The Manila City Hall has taken to its much-followed social media account once again to shoot down a pack of rumors swirling about a foreign man who collapsed in the city’s Ermita district over the weekend.
As it turns out, the man was not a Chinese national riddled with Wuhan coronavirus — as the internet had collectively assumed — but instead a drunk, rather confused Korean guy.
A netizen by the name of Zaldy Maguigad posted the now-viral video of the foreigner, who was seen lying unconscious at the corner of Remedios Street and Taft Avenue on Saturday. Maguigad assumed that the foreigner might be a Chinese national and was suffering from a fever (uh-oh! you know what that means!), and alleged that multiple hospitals and the police declined to respond to the emergency when he told them over the phone of the victim’s presumed nationality.
“He was shaking and he was curled up,” Maguigad told the TV news program Balitanghali Weekend. “So I, as a medical professional, it’s automatic for me to think that he was having a fever.”
Maguigad and other concerned bystanders cordoned off the area, and he called the Red Cross Manila, the Manila Hospital, the 143 emergency hotline (the Philippines’ version of 911), and the San Lazaro Hospital, but everyone he spoke with allegedly came up with different excuses as to why they couldn’t help the foreign national. He also said that he called the police but they didn’t send anyone to check on the foreigner.
After a while, Maguigad said, the foreigner stood up from the ground and walked off, and left his possessions behind.
Of course, netizens’ imaginations ran wild as to the presumed Chinese national’s condition, but, one day after the video went viral, the Manila Public Information Office issued a post of its own, saying the rumors were “fake news,” and that the foreigner is in fact just a drunk Korean dude and not, you know, some kind of Wuhan virus zombie or whatever.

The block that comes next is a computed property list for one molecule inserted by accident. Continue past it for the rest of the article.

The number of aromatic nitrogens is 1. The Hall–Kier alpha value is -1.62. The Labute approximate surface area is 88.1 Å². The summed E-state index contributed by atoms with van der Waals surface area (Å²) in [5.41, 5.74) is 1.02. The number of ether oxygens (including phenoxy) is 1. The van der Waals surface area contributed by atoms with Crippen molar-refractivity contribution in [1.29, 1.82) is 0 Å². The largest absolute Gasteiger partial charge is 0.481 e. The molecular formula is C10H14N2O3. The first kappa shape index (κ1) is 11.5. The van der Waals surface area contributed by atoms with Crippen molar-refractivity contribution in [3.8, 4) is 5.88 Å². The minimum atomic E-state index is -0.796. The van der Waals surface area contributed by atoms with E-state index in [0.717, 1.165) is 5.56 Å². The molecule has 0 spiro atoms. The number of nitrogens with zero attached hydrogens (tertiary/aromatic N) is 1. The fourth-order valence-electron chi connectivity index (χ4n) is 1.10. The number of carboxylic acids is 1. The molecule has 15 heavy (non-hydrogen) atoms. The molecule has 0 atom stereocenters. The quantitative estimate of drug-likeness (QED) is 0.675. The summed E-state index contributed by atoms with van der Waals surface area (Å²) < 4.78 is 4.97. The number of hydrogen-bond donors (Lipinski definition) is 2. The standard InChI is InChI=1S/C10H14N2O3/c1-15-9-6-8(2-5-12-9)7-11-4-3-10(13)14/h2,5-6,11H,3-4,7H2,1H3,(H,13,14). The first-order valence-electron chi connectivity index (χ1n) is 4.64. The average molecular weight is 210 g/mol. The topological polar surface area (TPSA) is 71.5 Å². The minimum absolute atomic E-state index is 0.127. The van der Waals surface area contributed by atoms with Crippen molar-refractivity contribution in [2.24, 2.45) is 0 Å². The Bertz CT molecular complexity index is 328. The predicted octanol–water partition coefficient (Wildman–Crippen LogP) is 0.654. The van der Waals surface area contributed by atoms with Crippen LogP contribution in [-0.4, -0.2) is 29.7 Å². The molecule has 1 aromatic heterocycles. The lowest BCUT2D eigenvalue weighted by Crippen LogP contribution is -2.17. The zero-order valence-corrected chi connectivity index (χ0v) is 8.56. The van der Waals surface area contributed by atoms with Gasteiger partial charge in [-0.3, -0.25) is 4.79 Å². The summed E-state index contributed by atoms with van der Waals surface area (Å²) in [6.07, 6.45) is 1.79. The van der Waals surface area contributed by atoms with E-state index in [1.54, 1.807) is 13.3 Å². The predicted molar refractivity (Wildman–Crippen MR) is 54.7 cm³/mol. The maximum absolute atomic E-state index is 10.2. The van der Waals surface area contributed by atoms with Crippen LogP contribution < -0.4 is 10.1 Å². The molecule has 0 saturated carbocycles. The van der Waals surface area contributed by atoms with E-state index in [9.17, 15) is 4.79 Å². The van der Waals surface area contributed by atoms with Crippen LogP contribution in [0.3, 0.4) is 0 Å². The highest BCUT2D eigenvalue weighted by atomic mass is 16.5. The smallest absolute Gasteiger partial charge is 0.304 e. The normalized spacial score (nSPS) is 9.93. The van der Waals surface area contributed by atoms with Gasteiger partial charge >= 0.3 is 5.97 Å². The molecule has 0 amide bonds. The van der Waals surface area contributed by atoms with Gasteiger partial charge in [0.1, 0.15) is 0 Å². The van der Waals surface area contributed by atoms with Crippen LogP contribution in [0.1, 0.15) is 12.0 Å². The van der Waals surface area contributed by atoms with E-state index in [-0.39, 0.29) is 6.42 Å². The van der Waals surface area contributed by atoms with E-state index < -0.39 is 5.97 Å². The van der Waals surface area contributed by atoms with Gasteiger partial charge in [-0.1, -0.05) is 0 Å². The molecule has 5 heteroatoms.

Manila cops said that the said foreigner personally showed up at a police station and expressed surprise that “there were photos and videos of him showing that he may have been infected by the virus.”
After netizens lambasted Maguigad, he made a public apology on his Facebook account but added that a system should be in place to ensure that victims get the help they need during an emergency (which is certainly a fair point).
“I would like to apologize for what my Facebook post yesterday has caused when all I wanted was to help and protect everyone,” he said. “I hope we could have the right process so that someone can receive help during a situation especially when the victim is a foreigner. There should be an appropriate agency whom we should call who can help and take [a patient].”
In a separate post, Maguigad said he was able to track down the Korean man, and wrote, “We both would like to apologize if we had made mistakes and offended the public and the authorities.”